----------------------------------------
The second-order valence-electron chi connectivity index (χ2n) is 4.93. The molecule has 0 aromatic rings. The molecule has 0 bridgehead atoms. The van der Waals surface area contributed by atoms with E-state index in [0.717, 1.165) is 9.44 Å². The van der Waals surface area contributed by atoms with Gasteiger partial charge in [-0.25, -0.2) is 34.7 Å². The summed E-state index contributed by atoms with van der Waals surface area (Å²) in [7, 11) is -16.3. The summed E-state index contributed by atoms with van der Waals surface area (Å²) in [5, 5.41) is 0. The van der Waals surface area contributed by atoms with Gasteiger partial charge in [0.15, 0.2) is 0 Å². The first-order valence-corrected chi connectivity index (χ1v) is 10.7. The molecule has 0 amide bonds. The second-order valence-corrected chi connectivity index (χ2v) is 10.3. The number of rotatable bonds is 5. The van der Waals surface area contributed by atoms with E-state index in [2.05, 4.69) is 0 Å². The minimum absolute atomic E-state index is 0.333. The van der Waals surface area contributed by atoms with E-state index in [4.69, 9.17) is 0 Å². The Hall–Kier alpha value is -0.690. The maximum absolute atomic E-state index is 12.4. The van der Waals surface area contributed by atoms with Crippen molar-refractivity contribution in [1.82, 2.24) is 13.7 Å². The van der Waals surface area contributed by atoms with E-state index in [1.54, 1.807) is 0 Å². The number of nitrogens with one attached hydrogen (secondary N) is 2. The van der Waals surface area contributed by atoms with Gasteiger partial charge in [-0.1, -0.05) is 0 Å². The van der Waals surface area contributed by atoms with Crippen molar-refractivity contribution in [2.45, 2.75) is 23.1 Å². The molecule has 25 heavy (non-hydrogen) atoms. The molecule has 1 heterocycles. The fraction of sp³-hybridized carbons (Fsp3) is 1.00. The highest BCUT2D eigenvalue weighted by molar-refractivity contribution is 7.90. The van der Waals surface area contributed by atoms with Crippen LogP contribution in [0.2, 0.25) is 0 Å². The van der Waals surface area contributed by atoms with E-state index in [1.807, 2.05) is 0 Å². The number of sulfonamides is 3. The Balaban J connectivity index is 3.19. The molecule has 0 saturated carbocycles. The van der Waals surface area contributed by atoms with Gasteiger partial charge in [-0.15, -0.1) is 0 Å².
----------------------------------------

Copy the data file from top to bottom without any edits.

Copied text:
The second-order valence-electron chi connectivity index (χ2n) is 4.93. The molecule has 0 aromatic rings. The molecule has 0 bridgehead atoms. The van der Waals surface area contributed by atoms with E-state index in [0.717, 1.165) is 9.44 Å². The van der Waals surface area contributed by atoms with Gasteiger partial charge in [-0.25, -0.2) is 34.7 Å². The summed E-state index contributed by atoms with van der Waals surface area (Å²) in [7, 11) is -16.3. The summed E-state index contributed by atoms with van der Waals surface area (Å²) in [5, 5.41) is 0. The van der Waals surface area contributed by atoms with Gasteiger partial charge in [0.15, 0.2) is 0 Å². The first-order valence-corrected chi connectivity index (χ1v) is 10.7. The molecule has 0 amide bonds. The second-order valence-corrected chi connectivity index (χ2v) is 10.3. The number of rotatable bonds is 5. The van der Waals surface area contributed by atoms with E-state index in [2.05, 4.69) is 0 Å². The minimum absolute atomic E-state index is 0.333. The van der Waals surface area contributed by atoms with E-state index in [4.69, 9.17) is 0 Å². The Hall–Kier alpha value is -0.690. The maximum absolute atomic E-state index is 12.4. The van der Waals surface area contributed by atoms with Crippen molar-refractivity contribution in [1.82, 2.24) is 13.7 Å². The van der Waals surface area contributed by atoms with E-state index in [1.54, 1.807) is 0 Å². The number of nitrogens with one attached hydrogen (secondary N) is 2. The van der Waals surface area contributed by atoms with Gasteiger partial charge in [-0.1, -0.05) is 0 Å². The van der Waals surface area contributed by atoms with Crippen molar-refractivity contribution in [2.45, 2.75) is 23.1 Å². The molecule has 25 heavy (non-hydrogen) atoms. The molecule has 1 heterocycles. The fraction of sp³-hybridized carbons (Fsp3) is 1.00. The highest BCUT2D eigenvalue weighted by molar-refractivity contribution is 7.90. The van der Waals surface area contributed by atoms with Crippen LogP contribution in [0.2, 0.25) is 0 Å². The van der Waals surface area contributed by atoms with E-state index in [1.807, 2.05) is 0 Å². The number of sulfonamides is 3. The Balaban J connectivity index is 3.19. The molecule has 0 saturated carbocycles. The van der Waals surface area contributed by atoms with Gasteiger partial charge in [-0.15, -0.1) is 0 Å².